Migraines are excruciating headaches that can make the simplest tasks impossible. Getting out of bed in the morning with a migraine can seem like a futile exercise, let alone actually going to work. The pain can be a pounding sensation, like a hammer in the head or sharp and shooting, like being stabbed with a needle or a knife.  

Menstrual migraines are a type of headache that can occur around a woman’s menstrual period. In fact, 50 percent of women experience this phenomenon. Menstrual migraines tend to be more severe than typical migraines. They are triggered by the hormonal changes that occur before the start of a woman’s period. 


What Are Menstrual Migraines? 

To understand menstrual migraines and how to treat them, it’s important to understand what hormones are involved and what changes take place just before menses, the start of the period. 

Progesterone is a steroid hormone that is responsible for preventing the uterus from shedding its lining in the event of pregnancy. When these levels drop, the period begins.

Estrogen is a steroid hormone that affects the sensation of pain in the brain as well as regulating the menstrual cycle in unison with progesterone. As these two hormones increase and decrease, many women who are sensitive to these changes experience migraines.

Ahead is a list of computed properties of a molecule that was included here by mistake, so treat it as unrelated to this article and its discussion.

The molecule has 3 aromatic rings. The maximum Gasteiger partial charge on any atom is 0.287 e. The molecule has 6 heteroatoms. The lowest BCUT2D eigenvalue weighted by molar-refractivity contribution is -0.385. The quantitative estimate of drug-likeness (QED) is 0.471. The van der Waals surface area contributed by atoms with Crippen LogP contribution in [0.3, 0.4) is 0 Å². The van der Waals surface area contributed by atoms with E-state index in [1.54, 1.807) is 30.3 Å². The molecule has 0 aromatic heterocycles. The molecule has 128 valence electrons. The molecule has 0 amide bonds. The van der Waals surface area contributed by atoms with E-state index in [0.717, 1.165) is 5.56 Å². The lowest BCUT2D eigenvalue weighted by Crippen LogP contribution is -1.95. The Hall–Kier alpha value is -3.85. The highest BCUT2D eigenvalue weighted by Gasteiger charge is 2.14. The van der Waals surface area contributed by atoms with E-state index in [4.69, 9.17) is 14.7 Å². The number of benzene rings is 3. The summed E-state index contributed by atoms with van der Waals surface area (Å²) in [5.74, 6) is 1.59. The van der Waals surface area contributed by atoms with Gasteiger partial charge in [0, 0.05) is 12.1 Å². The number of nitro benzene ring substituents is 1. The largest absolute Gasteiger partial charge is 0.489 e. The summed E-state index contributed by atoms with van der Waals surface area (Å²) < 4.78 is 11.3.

Menstrual Headache Treatment 

The key to menstrual migraine treatment is timing. When the headaches occur in relation to the menstrual cycle, it can indicate what hormonal changes are the triggers.  

  • If a migraine occurs before the onset of a period, the trigger could be the drop in progesterone levels. 
  • If a migraine occurs during ovulation, the trigger could be the peak of the estrogen levels. 
  • If a menstrual headache occurs during the period (active bleeding stage), the trigger is most likely the drop in both estrogen and progesterone.  

Medications are often the most effective course of treatment. Triptans, medications that constrict the blood vessels, are the first line of defense for any type of migraine. NSAIDs like ibuprofen can also be effective. But these medications are most effective when taken at the right time during a cycle, like a few days before a period if your migraines occur just before your period starts.  

Birth control can also be effective in preventing these migraines as it maintains estrogen at constant levels to prevent pregnancy. At National Headache Institute, we identify the source and go beyond the scope of just attributing headaches to a hormonal cause. We take pride on starting where others stop.


If you have migraines associated with your menstrual cycle, contact the National Headache Institute today to schedule an appointment and get the treatment you need. We have several locations for your convenience.